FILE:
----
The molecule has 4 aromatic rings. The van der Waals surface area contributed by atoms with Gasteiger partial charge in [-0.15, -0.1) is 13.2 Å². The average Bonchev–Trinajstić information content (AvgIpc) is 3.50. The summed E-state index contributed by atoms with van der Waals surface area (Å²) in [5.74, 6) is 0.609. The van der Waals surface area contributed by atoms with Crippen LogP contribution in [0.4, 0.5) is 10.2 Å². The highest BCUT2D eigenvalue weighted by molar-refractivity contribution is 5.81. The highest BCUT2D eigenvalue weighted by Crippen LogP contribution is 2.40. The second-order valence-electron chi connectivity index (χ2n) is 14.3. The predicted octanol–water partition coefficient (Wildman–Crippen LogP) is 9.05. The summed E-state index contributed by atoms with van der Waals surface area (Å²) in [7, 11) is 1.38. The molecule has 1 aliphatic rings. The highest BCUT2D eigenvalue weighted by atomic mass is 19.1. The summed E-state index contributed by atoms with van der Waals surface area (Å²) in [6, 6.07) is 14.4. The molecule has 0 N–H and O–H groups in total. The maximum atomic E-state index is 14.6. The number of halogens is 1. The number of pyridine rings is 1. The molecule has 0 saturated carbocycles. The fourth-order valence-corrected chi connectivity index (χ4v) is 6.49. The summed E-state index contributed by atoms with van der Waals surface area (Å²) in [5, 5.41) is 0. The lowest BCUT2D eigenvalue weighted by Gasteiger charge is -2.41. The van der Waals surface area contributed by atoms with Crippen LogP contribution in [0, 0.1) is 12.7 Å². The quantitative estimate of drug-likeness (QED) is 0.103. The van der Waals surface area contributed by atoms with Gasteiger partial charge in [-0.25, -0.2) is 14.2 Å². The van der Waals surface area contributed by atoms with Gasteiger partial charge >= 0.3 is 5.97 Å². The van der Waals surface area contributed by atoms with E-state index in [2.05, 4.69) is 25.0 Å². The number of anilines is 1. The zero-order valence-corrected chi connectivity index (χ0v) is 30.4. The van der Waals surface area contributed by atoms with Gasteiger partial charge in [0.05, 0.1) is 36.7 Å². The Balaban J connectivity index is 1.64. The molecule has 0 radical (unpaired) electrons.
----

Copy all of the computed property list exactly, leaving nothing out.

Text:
The molecule has 4 aromatic rings. The van der Waals surface area contributed by atoms with Gasteiger partial charge in [-0.15, -0.1) is 13.2 Å². The average Bonchev–Trinajstić information content (AvgIpc) is 3.50. The summed E-state index contributed by atoms with van der Waals surface area (Å²) in [5.74, 6) is 0.609. The van der Waals surface area contributed by atoms with Crippen LogP contribution in [0.4, 0.5) is 10.2 Å². The highest BCUT2D eigenvalue weighted by molar-refractivity contribution is 5.81. The highest BCUT2D eigenvalue weighted by Crippen LogP contribution is 2.40. The second-order valence-electron chi connectivity index (χ2n) is 14.3. The predicted octanol–water partition coefficient (Wildman–Crippen LogP) is 9.05. The summed E-state index contributed by atoms with van der Waals surface area (Å²) in [7, 11) is 1.38. The molecule has 1 aliphatic rings. The highest BCUT2D eigenvalue weighted by atomic mass is 19.1. The summed E-state index contributed by atoms with van der Waals surface area (Å²) in [6, 6.07) is 14.4. The molecule has 0 N–H and O–H groups in total. The maximum atomic E-state index is 14.6. The number of halogens is 1. The number of pyridine rings is 1. The molecule has 0 saturated carbocycles. The fourth-order valence-corrected chi connectivity index (χ4v) is 6.49. The summed E-state index contributed by atoms with van der Waals surface area (Å²) in [5, 5.41) is 0. The lowest BCUT2D eigenvalue weighted by Gasteiger charge is -2.41. The van der Waals surface area contributed by atoms with Crippen LogP contribution in [0, 0.1) is 12.7 Å². The quantitative estimate of drug-likeness (QED) is 0.103. The van der Waals surface area contributed by atoms with Gasteiger partial charge in [-0.25, -0.2) is 14.2 Å². The van der Waals surface area contributed by atoms with Gasteiger partial charge >= 0.3 is 5.97 Å². The van der Waals surface area contributed by atoms with E-state index in [2.05, 4.69) is 25.0 Å². The number of anilines is 1. The zero-order valence-corrected chi connectivity index (χ0v) is 30.4. The van der Waals surface area contributed by atoms with Gasteiger partial charge in [0.05, 0.1) is 36.7 Å². The Balaban J connectivity index is 1.64. The molecule has 0 radical (unpaired) electrons.